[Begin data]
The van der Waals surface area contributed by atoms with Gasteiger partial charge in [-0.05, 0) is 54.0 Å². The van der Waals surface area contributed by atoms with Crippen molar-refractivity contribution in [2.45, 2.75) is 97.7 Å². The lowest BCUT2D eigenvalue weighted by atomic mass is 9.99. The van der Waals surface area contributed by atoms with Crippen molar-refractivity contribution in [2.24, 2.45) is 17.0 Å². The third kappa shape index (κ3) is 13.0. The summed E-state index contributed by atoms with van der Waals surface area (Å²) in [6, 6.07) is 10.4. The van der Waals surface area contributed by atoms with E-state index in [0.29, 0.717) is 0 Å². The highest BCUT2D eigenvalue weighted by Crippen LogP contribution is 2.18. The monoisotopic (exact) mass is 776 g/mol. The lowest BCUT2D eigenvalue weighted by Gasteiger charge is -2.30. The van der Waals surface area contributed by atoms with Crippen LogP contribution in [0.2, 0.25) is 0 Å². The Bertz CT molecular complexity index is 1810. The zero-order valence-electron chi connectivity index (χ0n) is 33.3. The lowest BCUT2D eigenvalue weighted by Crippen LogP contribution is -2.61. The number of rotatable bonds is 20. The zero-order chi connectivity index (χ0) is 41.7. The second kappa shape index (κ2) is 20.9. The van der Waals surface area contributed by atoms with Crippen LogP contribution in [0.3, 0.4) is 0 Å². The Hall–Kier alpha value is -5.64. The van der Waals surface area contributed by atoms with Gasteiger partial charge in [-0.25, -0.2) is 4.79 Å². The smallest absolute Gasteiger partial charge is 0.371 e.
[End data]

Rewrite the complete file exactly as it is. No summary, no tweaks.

The van der Waals surface area contributed by atoms with Gasteiger partial charge in [-0.05, 0) is 54.0 Å². The van der Waals surface area contributed by atoms with Crippen molar-refractivity contribution in [2.45, 2.75) is 97.7 Å². The lowest BCUT2D eigenvalue weighted by atomic mass is 9.99. The van der Waals surface area contributed by atoms with Crippen molar-refractivity contribution in [2.24, 2.45) is 17.0 Å². The third kappa shape index (κ3) is 13.0. The summed E-state index contributed by atoms with van der Waals surface area (Å²) in [6, 6.07) is 10.4. The van der Waals surface area contributed by atoms with E-state index in [0.29, 0.717) is 0 Å². The highest BCUT2D eigenvalue weighted by Crippen LogP contribution is 2.18. The monoisotopic (exact) mass is 776 g/mol. The lowest BCUT2D eigenvalue weighted by Gasteiger charge is -2.30. The van der Waals surface area contributed by atoms with Crippen LogP contribution in [0.2, 0.25) is 0 Å². The Bertz CT molecular complexity index is 1810. The zero-order valence-electron chi connectivity index (χ0n) is 33.3. The lowest BCUT2D eigenvalue weighted by Crippen LogP contribution is -2.61. The number of rotatable bonds is 20. The zero-order chi connectivity index (χ0) is 41.7. The second kappa shape index (κ2) is 20.9. The van der Waals surface area contributed by atoms with Crippen LogP contribution in [0.3, 0.4) is 0 Å². The Hall–Kier alpha value is -5.64. The van der Waals surface area contributed by atoms with Gasteiger partial charge in [-0.25, -0.2) is 4.79 Å². The smallest absolute Gasteiger partial charge is 0.371 e.